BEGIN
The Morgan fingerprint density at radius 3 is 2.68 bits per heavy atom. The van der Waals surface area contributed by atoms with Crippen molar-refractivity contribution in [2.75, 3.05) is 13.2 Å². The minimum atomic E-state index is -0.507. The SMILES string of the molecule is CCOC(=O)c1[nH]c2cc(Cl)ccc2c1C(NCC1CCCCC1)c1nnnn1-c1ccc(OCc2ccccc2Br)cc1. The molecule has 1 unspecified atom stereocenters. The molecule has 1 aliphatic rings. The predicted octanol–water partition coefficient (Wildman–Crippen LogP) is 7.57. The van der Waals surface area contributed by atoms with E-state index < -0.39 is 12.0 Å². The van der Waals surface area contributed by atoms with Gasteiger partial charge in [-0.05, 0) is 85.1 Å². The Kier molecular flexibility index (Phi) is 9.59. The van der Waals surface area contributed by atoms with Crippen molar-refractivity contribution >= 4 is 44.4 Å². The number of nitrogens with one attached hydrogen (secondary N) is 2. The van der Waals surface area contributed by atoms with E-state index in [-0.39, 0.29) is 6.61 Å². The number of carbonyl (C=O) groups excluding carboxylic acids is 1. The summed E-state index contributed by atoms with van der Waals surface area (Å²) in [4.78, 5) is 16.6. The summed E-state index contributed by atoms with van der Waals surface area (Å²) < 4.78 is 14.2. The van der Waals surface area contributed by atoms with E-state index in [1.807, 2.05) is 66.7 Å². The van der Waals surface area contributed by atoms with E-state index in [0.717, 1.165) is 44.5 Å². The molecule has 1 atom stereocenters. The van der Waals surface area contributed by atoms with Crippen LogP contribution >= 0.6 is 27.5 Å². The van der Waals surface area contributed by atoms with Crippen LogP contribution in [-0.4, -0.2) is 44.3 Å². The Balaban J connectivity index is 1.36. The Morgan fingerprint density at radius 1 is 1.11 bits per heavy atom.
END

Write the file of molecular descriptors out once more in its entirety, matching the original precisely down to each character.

The Morgan fingerprint density at radius 3 is 2.68 bits per heavy atom. The van der Waals surface area contributed by atoms with Crippen molar-refractivity contribution in [2.75, 3.05) is 13.2 Å². The minimum atomic E-state index is -0.507. The SMILES string of the molecule is CCOC(=O)c1[nH]c2cc(Cl)ccc2c1C(NCC1CCCCC1)c1nnnn1-c1ccc(OCc2ccccc2Br)cc1. The molecule has 1 unspecified atom stereocenters. The molecule has 1 aliphatic rings. The predicted octanol–water partition coefficient (Wildman–Crippen LogP) is 7.57. The van der Waals surface area contributed by atoms with E-state index < -0.39 is 12.0 Å². The van der Waals surface area contributed by atoms with Gasteiger partial charge in [-0.05, 0) is 85.1 Å². The Kier molecular flexibility index (Phi) is 9.59. The van der Waals surface area contributed by atoms with Crippen molar-refractivity contribution >= 4 is 44.4 Å². The number of nitrogens with one attached hydrogen (secondary N) is 2. The van der Waals surface area contributed by atoms with E-state index in [-0.39, 0.29) is 6.61 Å². The number of carbonyl (C=O) groups excluding carboxylic acids is 1. The summed E-state index contributed by atoms with van der Waals surface area (Å²) in [4.78, 5) is 16.6. The summed E-state index contributed by atoms with van der Waals surface area (Å²) < 4.78 is 14.2. The van der Waals surface area contributed by atoms with E-state index in [1.807, 2.05) is 66.7 Å². The van der Waals surface area contributed by atoms with E-state index in [0.717, 1.165) is 44.5 Å². The molecule has 1 atom stereocenters. The van der Waals surface area contributed by atoms with Crippen LogP contribution >= 0.6 is 27.5 Å². The van der Waals surface area contributed by atoms with Crippen LogP contribution in [-0.4, -0.2) is 44.3 Å². The Balaban J connectivity index is 1.36. The Morgan fingerprint density at radius 1 is 1.11 bits per heavy atom.